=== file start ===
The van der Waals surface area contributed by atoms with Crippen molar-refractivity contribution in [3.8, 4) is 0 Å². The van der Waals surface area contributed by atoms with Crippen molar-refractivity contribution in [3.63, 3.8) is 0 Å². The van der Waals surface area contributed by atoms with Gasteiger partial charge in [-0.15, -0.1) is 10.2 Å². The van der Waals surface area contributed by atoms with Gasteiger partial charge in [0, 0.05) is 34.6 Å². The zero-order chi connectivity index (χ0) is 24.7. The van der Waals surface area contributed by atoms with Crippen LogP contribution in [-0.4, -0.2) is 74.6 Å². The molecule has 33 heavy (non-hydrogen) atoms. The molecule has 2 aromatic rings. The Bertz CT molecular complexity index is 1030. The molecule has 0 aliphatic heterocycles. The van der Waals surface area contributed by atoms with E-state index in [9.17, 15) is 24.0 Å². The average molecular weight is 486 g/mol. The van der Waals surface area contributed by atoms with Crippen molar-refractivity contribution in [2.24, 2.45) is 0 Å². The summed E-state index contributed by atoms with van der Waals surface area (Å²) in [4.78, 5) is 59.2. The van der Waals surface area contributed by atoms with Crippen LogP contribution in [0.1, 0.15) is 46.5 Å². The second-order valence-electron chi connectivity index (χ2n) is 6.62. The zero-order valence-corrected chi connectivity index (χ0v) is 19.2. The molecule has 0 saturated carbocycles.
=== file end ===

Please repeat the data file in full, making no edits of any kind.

The van der Waals surface area contributed by atoms with Crippen molar-refractivity contribution in [3.8, 4) is 0 Å². The van der Waals surface area contributed by atoms with Crippen molar-refractivity contribution in [3.63, 3.8) is 0 Å². The van der Waals surface area contributed by atoms with Gasteiger partial charge in [-0.15, -0.1) is 10.2 Å². The van der Waals surface area contributed by atoms with Gasteiger partial charge in [0, 0.05) is 34.6 Å². The zero-order chi connectivity index (χ0) is 24.7. The van der Waals surface area contributed by atoms with Crippen LogP contribution in [-0.4, -0.2) is 74.6 Å². The molecule has 33 heavy (non-hydrogen) atoms. The molecule has 2 aromatic rings. The Bertz CT molecular complexity index is 1030. The molecule has 0 aliphatic heterocycles. The van der Waals surface area contributed by atoms with E-state index in [9.17, 15) is 24.0 Å². The average molecular weight is 486 g/mol. The van der Waals surface area contributed by atoms with Crippen molar-refractivity contribution in [2.24, 2.45) is 0 Å². The summed E-state index contributed by atoms with van der Waals surface area (Å²) in [4.78, 5) is 59.2. The van der Waals surface area contributed by atoms with Crippen LogP contribution in [0.1, 0.15) is 46.5 Å². The second-order valence-electron chi connectivity index (χ2n) is 6.62. The zero-order valence-corrected chi connectivity index (χ0v) is 19.2. The molecule has 0 saturated carbocycles.